Now we just need a lot more games to support FSR 2.0 upscaling.

Jarred Walton is a senior editor at Tom's Hardware focusing on everything GPU. He has been working as a tech journalist since 2004, writing for AnandTech, Maximum PC, and PC Gamer. From the first S3 Virge '3D decelerators' to today's GPUs, Jarred keeps up with all the latest graphics trends and is the one to ask about game performance.

  • -Fran-
    For science indeed. Nice findings for sure.

    Now to wait for Devs to tell us, with a straight face, they can only implement DLSS due to technical reasons XD

    Regards.
    Reply
  • JarredWaltonGPU
    -Fran- said:
    Now to wait for Devs to tell us, with a straight face, they can only implement DLSS due to technical reasons XD
    Seriously, at this point, if a game supports DLSS, it really should be trivial to add FSR 2.0 support as well. And it goes the other way, too: if something supports FSR 2.0, adding in DLSS support should be pretty simple.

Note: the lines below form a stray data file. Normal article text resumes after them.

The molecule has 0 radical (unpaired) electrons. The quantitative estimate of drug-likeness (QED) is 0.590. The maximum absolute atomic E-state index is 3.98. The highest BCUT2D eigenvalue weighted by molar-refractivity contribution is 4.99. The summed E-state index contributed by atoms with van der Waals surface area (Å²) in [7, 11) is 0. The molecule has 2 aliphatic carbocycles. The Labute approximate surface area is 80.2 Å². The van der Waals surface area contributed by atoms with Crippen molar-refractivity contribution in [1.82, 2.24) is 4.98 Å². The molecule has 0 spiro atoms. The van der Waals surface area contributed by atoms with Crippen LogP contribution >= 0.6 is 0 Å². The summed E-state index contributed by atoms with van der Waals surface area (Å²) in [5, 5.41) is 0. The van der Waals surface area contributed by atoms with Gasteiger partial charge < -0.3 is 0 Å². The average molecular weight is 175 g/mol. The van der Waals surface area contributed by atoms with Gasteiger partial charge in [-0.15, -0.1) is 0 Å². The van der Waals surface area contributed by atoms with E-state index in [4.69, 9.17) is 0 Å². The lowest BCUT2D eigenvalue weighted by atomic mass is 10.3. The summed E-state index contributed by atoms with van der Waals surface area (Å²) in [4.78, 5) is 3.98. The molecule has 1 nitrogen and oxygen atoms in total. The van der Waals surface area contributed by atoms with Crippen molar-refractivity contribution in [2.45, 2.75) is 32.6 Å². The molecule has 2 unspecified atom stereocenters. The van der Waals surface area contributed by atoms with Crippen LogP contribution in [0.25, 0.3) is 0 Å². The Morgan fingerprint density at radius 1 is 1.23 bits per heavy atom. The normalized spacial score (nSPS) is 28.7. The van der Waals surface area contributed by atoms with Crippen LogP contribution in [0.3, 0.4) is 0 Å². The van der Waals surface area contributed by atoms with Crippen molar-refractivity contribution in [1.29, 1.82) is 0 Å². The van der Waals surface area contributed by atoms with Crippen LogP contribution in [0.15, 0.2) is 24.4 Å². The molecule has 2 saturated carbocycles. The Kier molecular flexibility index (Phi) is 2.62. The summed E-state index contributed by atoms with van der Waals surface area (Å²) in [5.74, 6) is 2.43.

Now, the real question I have is how much effort beyond the base integration is required to get good results. I've seen games that just don't seem to benefit much from DLSS — Red Dead Redemption 2 is a good example. It doesn't get a big boost to performance. Deathloop is a good example of an FSR 1.0 game where the integration also didn't work well for whatever reason. So, getting DLSS or FSR working shouldn't be too difficult. Getting it working well is another story.
    Reply
  • evdjj3j
    "Most of my subsequent attempts to run the game resulted in a variety of rendering errors."

    I imagine if Intel ever releases the rest of the desktop Xe GPUs this will be a common experience for people who buy them.
    Reply
  • tommo1982